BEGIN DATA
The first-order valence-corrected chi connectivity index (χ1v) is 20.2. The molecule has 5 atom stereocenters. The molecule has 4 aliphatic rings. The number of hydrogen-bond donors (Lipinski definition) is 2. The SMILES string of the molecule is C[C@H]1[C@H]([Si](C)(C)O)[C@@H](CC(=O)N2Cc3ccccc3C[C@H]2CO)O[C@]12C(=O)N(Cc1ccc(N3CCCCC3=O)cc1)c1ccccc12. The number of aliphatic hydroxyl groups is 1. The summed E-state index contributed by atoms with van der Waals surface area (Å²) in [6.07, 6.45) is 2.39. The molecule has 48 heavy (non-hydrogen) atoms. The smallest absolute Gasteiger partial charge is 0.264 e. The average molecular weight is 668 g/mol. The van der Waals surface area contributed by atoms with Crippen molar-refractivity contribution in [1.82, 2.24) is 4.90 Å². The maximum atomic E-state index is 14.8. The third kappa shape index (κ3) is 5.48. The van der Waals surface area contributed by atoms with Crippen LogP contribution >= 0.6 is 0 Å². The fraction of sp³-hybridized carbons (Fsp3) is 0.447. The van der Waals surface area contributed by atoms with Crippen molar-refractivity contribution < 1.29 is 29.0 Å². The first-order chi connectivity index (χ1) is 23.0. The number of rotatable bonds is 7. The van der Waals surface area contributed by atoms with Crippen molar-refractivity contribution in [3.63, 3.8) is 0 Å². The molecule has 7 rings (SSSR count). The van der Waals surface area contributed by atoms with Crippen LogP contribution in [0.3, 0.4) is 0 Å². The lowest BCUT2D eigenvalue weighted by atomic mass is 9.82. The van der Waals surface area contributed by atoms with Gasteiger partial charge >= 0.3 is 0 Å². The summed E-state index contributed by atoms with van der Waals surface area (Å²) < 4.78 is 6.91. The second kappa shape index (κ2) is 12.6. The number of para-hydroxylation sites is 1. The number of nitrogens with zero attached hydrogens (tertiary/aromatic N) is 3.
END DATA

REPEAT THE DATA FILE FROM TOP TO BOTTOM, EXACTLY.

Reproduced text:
The first-order valence-corrected chi connectivity index (χ1v) is 20.2. The molecule has 5 atom stereocenters. The molecule has 4 aliphatic rings. The number of hydrogen-bond donors (Lipinski definition) is 2. The SMILES string of the molecule is C[C@H]1[C@H]([Si](C)(C)O)[C@@H](CC(=O)N2Cc3ccccc3C[C@H]2CO)O[C@]12C(=O)N(Cc1ccc(N3CCCCC3=O)cc1)c1ccccc12. The number of aliphatic hydroxyl groups is 1. The summed E-state index contributed by atoms with van der Waals surface area (Å²) in [6.07, 6.45) is 2.39. The molecule has 48 heavy (non-hydrogen) atoms. The smallest absolute Gasteiger partial charge is 0.264 e. The average molecular weight is 668 g/mol. The van der Waals surface area contributed by atoms with Crippen molar-refractivity contribution in [1.82, 2.24) is 4.90 Å². The maximum atomic E-state index is 14.8. The third kappa shape index (κ3) is 5.48. The van der Waals surface area contributed by atoms with Crippen LogP contribution >= 0.6 is 0 Å². The fraction of sp³-hybridized carbons (Fsp3) is 0.447. The van der Waals surface area contributed by atoms with Crippen molar-refractivity contribution < 1.29 is 29.0 Å². The first-order chi connectivity index (χ1) is 23.0. The number of rotatable bonds is 7. The van der Waals surface area contributed by atoms with Crippen molar-refractivity contribution in [3.63, 3.8) is 0 Å². The molecule has 7 rings (SSSR count). The van der Waals surface area contributed by atoms with Crippen LogP contribution in [0.3, 0.4) is 0 Å². The lowest BCUT2D eigenvalue weighted by atomic mass is 9.82. The van der Waals surface area contributed by atoms with Gasteiger partial charge >= 0.3 is 0 Å². The summed E-state index contributed by atoms with van der Waals surface area (Å²) < 4.78 is 6.91. The second kappa shape index (κ2) is 12.6. The number of para-hydroxylation sites is 1. The number of nitrogens with zero attached hydrogens (tertiary/aromatic N) is 3.